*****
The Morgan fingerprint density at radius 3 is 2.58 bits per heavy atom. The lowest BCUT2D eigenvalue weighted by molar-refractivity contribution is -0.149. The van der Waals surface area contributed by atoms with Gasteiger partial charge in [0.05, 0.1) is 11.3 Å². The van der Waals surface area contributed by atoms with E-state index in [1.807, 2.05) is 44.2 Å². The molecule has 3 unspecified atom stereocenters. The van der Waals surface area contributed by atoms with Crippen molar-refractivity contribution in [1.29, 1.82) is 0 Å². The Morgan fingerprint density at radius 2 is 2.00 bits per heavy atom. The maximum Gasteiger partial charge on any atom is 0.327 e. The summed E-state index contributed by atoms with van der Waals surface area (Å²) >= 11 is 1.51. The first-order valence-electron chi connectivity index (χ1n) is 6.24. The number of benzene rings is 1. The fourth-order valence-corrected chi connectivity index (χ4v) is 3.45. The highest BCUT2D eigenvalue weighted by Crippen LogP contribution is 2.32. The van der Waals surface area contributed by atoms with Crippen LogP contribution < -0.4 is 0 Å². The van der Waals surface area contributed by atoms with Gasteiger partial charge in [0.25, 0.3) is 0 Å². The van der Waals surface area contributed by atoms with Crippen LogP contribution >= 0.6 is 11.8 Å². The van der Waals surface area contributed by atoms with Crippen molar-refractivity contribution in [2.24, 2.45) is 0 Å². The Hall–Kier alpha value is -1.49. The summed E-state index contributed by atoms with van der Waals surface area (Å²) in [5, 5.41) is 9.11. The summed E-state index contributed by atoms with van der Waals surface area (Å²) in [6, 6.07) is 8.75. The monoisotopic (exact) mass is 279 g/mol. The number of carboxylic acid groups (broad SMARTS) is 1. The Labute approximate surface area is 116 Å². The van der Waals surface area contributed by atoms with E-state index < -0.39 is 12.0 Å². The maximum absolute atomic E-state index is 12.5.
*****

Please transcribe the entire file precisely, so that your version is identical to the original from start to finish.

The Morgan fingerprint density at radius 3 is 2.58 bits per heavy atom. The lowest BCUT2D eigenvalue weighted by molar-refractivity contribution is -0.149. The van der Waals surface area contributed by atoms with Gasteiger partial charge in [0.05, 0.1) is 11.3 Å². The van der Waals surface area contributed by atoms with E-state index in [1.807, 2.05) is 44.2 Å². The molecule has 3 unspecified atom stereocenters. The van der Waals surface area contributed by atoms with Crippen molar-refractivity contribution in [1.29, 1.82) is 0 Å². The Morgan fingerprint density at radius 2 is 2.00 bits per heavy atom. The maximum Gasteiger partial charge on any atom is 0.327 e. The summed E-state index contributed by atoms with van der Waals surface area (Å²) >= 11 is 1.51. The first-order valence-electron chi connectivity index (χ1n) is 6.24. The number of benzene rings is 1. The fourth-order valence-corrected chi connectivity index (χ4v) is 3.45. The highest BCUT2D eigenvalue weighted by Crippen LogP contribution is 2.32. The van der Waals surface area contributed by atoms with Crippen LogP contribution < -0.4 is 0 Å². The van der Waals surface area contributed by atoms with Gasteiger partial charge in [0.25, 0.3) is 0 Å². The van der Waals surface area contributed by atoms with Crippen LogP contribution >= 0.6 is 11.8 Å². The van der Waals surface area contributed by atoms with Crippen molar-refractivity contribution in [2.24, 2.45) is 0 Å². The Hall–Kier alpha value is -1.49. The summed E-state index contributed by atoms with van der Waals surface area (Å²) in [5, 5.41) is 9.11. The summed E-state index contributed by atoms with van der Waals surface area (Å²) in [6, 6.07) is 8.75. The monoisotopic (exact) mass is 279 g/mol. The number of carboxylic acid groups (broad SMARTS) is 1. The Labute approximate surface area is 116 Å². The van der Waals surface area contributed by atoms with E-state index < -0.39 is 12.0 Å². The maximum absolute atomic E-state index is 12.5.